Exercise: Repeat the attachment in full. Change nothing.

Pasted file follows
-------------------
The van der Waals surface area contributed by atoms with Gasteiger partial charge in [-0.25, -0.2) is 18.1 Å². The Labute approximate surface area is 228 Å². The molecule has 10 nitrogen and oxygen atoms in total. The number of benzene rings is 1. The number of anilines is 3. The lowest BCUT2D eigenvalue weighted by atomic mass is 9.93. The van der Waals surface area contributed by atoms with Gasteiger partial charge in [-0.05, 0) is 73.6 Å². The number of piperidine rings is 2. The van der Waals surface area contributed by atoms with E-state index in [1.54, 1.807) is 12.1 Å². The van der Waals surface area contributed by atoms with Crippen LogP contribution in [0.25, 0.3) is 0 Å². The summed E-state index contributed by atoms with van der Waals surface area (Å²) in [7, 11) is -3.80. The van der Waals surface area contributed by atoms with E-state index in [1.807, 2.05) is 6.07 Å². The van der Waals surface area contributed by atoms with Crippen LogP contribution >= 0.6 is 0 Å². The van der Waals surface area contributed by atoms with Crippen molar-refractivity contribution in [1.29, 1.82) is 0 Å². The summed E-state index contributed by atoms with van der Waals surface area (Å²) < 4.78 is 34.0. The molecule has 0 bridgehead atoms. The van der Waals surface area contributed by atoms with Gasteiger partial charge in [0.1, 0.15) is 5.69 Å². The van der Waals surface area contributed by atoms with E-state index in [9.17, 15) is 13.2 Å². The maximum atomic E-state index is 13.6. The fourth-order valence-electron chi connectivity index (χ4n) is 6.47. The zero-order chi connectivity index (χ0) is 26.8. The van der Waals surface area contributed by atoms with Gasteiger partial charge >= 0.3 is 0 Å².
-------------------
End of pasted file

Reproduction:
The van der Waals surface area contributed by atoms with Gasteiger partial charge in [-0.25, -0.2) is 18.1 Å². The Labute approximate surface area is 228 Å². The molecule has 10 nitrogen and oxygen atoms in total. The number of benzene rings is 1. The number of anilines is 3. The lowest BCUT2D eigenvalue weighted by atomic mass is 9.93. The van der Waals surface area contributed by atoms with Gasteiger partial charge in [-0.05, 0) is 73.6 Å². The number of piperidine rings is 2. The van der Waals surface area contributed by atoms with E-state index in [1.54, 1.807) is 12.1 Å². The van der Waals surface area contributed by atoms with Crippen LogP contribution in [0.25, 0.3) is 0 Å². The summed E-state index contributed by atoms with van der Waals surface area (Å²) in [7, 11) is -3.80. The van der Waals surface area contributed by atoms with E-state index in [1.807, 2.05) is 6.07 Å². The van der Waals surface area contributed by atoms with Crippen LogP contribution >= 0.6 is 0 Å². The van der Waals surface area contributed by atoms with Crippen molar-refractivity contribution in [1.29, 1.82) is 0 Å². The summed E-state index contributed by atoms with van der Waals surface area (Å²) < 4.78 is 34.0. The molecule has 0 bridgehead atoms. The van der Waals surface area contributed by atoms with Gasteiger partial charge in [0.1, 0.15) is 5.69 Å². The van der Waals surface area contributed by atoms with E-state index in [9.17, 15) is 13.2 Å². The maximum atomic E-state index is 13.6. The fourth-order valence-electron chi connectivity index (χ4n) is 6.47. The zero-order chi connectivity index (χ0) is 26.8. The van der Waals surface area contributed by atoms with Gasteiger partial charge >= 0.3 is 0 Å².